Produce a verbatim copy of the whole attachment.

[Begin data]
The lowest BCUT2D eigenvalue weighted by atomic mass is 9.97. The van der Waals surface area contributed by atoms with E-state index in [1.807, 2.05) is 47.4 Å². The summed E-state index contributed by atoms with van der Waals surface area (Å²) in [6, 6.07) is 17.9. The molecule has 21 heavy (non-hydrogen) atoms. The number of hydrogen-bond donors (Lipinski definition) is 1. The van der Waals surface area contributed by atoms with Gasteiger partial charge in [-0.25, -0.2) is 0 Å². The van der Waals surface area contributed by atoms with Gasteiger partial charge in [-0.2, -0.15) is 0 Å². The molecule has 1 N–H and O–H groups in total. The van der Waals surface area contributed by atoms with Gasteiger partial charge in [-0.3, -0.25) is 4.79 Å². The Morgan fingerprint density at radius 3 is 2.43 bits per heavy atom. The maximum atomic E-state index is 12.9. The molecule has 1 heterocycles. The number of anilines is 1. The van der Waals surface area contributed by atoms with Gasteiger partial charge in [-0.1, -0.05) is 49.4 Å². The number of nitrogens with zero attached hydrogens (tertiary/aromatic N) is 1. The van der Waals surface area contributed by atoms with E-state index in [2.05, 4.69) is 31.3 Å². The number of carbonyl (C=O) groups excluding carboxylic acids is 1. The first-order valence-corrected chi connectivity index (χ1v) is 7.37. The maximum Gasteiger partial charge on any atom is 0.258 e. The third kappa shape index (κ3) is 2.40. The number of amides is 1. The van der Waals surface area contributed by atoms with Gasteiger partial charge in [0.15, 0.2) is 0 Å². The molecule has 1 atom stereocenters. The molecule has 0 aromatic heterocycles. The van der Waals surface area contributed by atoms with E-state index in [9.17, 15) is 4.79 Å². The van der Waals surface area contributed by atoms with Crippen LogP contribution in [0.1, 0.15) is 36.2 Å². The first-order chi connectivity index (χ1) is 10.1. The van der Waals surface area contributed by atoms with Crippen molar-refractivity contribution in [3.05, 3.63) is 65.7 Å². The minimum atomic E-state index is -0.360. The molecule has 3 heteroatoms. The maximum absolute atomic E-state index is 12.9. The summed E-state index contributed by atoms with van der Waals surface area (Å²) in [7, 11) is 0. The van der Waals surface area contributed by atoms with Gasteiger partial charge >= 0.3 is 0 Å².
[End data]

The lowest BCUT2D eigenvalue weighted by atomic mass is 9.97. The van der Waals surface area contributed by atoms with E-state index in [1.807, 2.05) is 47.4 Å². The summed E-state index contributed by atoms with van der Waals surface area (Å²) in [6, 6.07) is 17.9. The molecule has 21 heavy (non-hydrogen) atoms. The number of hydrogen-bond donors (Lipinski definition) is 1. The van der Waals surface area contributed by atoms with Gasteiger partial charge in [-0.25, -0.2) is 0 Å². The van der Waals surface area contributed by atoms with Gasteiger partial charge in [-0.2, -0.15) is 0 Å². The molecule has 1 N–H and O–H groups in total. The van der Waals surface area contributed by atoms with Gasteiger partial charge in [-0.3, -0.25) is 4.79 Å². The Morgan fingerprint density at radius 3 is 2.43 bits per heavy atom. The maximum atomic E-state index is 12.9. The molecule has 1 heterocycles. The number of anilines is 1. The van der Waals surface area contributed by atoms with Gasteiger partial charge in [-0.1, -0.05) is 49.4 Å². The number of nitrogens with zero attached hydrogens (tertiary/aromatic N) is 1. The van der Waals surface area contributed by atoms with E-state index in [2.05, 4.69) is 31.3 Å². The number of carbonyl (C=O) groups excluding carboxylic acids is 1. The first-order valence-corrected chi connectivity index (χ1v) is 7.37. The maximum Gasteiger partial charge on any atom is 0.258 e. The third kappa shape index (κ3) is 2.40. The number of amides is 1. The van der Waals surface area contributed by atoms with Gasteiger partial charge in [0.15, 0.2) is 0 Å². The molecule has 1 atom stereocenters. The molecule has 0 aromatic heterocycles. The van der Waals surface area contributed by atoms with E-state index in [9.17, 15) is 4.79 Å². The van der Waals surface area contributed by atoms with Crippen LogP contribution in [0.1, 0.15) is 36.2 Å². The first-order chi connectivity index (χ1) is 10.1. The van der Waals surface area contributed by atoms with Crippen molar-refractivity contribution in [3.05, 3.63) is 65.7 Å². The minimum atomic E-state index is -0.360. The molecule has 3 heteroatoms. The maximum absolute atomic E-state index is 12.9. The summed E-state index contributed by atoms with van der Waals surface area (Å²) in [7, 11) is 0. The van der Waals surface area contributed by atoms with Gasteiger partial charge >= 0.3 is 0 Å².